The Pakistani maestro is all praise for Gaurav’s dedication and says the younger generation that he represents, holds promise. “If anything, we fall short in finding them good teachers and mentors,” Rehman says, “just like armed forces protect a nation, artistes protect a people’s culture, which is also its soft power. A geography will be barren without cultural exposure or diversity. Performing artistes are the cultural army with a huge responsibility in protecting and shaping up a country.”

Their tribe faces the challenge of dealing with a generation where actors Madhuri Dixit, Deepika Padukone and Alia Bhatt are considered gifted Kathak dancers by some. “Such an understanding has to do with exposure. Once they attend a live Kathak performance by an expert, they will understand the difference between Bollywood Kathak and the real thing. It’s not Madhuri, Deepika or Alia’s duty to create this awareness. This is the Kathak fraternity’s responsibility.”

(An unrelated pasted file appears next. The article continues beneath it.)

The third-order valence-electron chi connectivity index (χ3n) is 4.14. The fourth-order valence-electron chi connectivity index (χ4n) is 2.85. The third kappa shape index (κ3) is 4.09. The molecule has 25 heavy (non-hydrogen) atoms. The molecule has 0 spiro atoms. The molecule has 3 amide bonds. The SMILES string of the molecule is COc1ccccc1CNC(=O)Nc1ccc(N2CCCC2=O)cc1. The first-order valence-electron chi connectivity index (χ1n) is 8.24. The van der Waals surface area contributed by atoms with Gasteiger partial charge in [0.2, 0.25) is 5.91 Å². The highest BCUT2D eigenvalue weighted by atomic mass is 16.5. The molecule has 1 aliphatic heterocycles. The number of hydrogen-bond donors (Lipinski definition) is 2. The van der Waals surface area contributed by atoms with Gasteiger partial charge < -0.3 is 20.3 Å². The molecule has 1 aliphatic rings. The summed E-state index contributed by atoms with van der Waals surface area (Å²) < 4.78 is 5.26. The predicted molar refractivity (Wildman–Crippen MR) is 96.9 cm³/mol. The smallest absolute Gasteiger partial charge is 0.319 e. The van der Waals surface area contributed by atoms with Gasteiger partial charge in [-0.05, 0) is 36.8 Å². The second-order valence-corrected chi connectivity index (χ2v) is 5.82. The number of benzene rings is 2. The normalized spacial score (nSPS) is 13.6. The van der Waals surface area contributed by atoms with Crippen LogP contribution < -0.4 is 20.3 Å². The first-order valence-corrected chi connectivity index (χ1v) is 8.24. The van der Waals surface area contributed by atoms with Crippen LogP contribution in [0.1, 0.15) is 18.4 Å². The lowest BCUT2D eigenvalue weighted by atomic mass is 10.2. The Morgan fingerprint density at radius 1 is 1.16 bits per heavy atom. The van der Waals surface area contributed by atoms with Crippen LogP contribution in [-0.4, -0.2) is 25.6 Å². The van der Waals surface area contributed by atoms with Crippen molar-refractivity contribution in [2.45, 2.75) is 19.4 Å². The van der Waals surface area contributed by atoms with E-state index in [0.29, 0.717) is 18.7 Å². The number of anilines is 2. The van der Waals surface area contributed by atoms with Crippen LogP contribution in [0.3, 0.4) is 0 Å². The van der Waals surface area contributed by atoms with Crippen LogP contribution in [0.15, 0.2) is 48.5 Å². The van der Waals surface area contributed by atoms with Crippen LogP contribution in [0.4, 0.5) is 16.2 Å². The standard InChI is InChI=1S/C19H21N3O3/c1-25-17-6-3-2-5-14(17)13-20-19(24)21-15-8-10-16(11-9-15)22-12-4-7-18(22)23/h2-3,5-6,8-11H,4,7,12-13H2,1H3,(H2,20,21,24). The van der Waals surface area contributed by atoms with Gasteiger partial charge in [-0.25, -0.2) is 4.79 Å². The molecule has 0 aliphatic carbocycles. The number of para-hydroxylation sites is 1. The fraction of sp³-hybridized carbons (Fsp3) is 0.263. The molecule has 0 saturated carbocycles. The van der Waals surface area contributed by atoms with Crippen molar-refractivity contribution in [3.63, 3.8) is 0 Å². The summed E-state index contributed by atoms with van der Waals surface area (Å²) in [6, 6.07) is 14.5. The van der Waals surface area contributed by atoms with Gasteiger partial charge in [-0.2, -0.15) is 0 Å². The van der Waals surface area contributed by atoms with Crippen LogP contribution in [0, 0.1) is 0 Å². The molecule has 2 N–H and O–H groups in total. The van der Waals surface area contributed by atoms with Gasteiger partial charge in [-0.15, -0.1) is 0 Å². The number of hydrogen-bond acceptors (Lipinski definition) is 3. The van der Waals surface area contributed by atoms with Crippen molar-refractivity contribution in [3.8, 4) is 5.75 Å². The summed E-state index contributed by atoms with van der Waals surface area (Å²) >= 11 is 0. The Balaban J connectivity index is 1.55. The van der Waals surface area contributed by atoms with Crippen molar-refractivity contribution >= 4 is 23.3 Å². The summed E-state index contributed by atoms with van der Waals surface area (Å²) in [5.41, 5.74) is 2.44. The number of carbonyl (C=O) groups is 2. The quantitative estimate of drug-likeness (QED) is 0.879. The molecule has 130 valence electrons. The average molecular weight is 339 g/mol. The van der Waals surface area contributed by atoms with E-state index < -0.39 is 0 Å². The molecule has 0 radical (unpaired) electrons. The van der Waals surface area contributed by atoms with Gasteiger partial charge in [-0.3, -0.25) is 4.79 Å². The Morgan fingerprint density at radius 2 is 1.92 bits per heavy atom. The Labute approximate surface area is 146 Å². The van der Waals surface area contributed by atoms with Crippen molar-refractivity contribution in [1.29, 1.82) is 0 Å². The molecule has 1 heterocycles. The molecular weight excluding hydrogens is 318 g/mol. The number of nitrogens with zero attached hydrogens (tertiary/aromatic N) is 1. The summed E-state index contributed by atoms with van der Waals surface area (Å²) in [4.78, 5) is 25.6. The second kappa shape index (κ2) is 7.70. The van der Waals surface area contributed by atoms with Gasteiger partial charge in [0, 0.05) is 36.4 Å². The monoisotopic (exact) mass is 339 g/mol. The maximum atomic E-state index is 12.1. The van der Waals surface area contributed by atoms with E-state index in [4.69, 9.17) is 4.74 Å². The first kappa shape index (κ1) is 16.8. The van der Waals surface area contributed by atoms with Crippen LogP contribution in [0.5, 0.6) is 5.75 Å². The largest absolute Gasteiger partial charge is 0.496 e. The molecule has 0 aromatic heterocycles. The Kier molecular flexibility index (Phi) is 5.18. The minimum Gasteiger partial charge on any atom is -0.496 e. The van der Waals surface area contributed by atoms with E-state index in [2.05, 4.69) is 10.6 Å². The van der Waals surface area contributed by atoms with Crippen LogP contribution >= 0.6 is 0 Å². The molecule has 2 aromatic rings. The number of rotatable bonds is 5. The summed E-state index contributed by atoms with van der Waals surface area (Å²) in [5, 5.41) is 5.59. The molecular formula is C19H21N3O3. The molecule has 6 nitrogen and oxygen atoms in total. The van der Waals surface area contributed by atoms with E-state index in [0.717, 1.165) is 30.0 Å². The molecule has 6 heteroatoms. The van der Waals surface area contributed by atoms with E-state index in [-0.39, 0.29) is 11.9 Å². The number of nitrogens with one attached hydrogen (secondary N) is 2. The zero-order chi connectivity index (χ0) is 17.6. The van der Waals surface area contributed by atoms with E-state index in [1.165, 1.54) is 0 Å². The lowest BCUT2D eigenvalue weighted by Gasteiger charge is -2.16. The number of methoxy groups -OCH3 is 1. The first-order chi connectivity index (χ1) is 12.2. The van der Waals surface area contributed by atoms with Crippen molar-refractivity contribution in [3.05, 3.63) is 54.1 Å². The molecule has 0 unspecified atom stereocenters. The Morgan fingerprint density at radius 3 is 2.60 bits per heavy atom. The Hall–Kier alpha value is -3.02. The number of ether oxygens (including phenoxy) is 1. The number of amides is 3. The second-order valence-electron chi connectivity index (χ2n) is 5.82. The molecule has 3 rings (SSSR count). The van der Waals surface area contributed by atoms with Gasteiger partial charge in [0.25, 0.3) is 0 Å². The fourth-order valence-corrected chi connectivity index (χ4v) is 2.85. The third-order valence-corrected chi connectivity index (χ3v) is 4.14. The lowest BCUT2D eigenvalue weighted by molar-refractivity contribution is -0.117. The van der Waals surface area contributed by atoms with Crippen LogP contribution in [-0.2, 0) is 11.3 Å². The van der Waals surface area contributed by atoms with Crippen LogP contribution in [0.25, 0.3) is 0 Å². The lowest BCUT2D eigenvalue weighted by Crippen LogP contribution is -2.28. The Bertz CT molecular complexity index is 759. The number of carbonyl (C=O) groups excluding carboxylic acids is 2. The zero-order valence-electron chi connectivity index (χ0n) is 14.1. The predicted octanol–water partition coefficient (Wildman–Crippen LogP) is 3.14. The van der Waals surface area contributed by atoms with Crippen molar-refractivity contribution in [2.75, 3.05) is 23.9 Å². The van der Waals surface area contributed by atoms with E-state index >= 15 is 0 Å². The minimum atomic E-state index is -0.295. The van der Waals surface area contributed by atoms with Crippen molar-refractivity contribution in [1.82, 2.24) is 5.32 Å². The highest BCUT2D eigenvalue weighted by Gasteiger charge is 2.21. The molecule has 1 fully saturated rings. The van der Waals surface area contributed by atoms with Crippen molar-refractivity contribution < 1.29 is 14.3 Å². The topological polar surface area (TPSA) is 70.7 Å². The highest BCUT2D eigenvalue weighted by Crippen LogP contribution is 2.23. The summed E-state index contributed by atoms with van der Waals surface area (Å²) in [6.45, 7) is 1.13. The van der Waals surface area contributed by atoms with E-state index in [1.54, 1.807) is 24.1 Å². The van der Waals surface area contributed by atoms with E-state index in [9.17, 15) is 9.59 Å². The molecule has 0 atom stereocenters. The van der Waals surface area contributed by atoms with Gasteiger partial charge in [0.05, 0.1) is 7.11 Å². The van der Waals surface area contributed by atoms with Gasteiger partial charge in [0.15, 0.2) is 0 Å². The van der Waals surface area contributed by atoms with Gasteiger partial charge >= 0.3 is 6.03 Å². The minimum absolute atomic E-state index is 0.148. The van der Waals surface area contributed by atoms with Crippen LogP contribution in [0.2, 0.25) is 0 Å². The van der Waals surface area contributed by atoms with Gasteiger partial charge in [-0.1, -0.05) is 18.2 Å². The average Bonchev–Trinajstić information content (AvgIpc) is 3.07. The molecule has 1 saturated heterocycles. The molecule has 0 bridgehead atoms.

Since they are at Durbar Square around the royal palaces of Nepal, one can’t resist asking them why they chose Kathmandu. Rehman points to Gaurav. “Where else? With winds of socio-cultural iconoclasm sweeping India and geopolitical ties between India and Pakistan on the chill, Ustad ji can’t visit India and I can’t go to Pakistan. This was convenient. We had earlier zeroed in on Sri Lanka but the island nation is grappling with a crisis.” 

Rehman says he is sad India is going through the same iconoclasm that ravaged Pakistan. The great grandson of Princess Fatima Sultana of Kabul (who owned the Darya-e-Noor diamond given by her grandfather) loved to dance to Noor Jehan, Lata Mangeshkar and Asha Bhosale’s semi classical songs on Radio Pakistan. Seeing his passion, his family sent him to train under Maharaj Ghulam Hussain, who taught Kathak at a neighbour’s when only 10.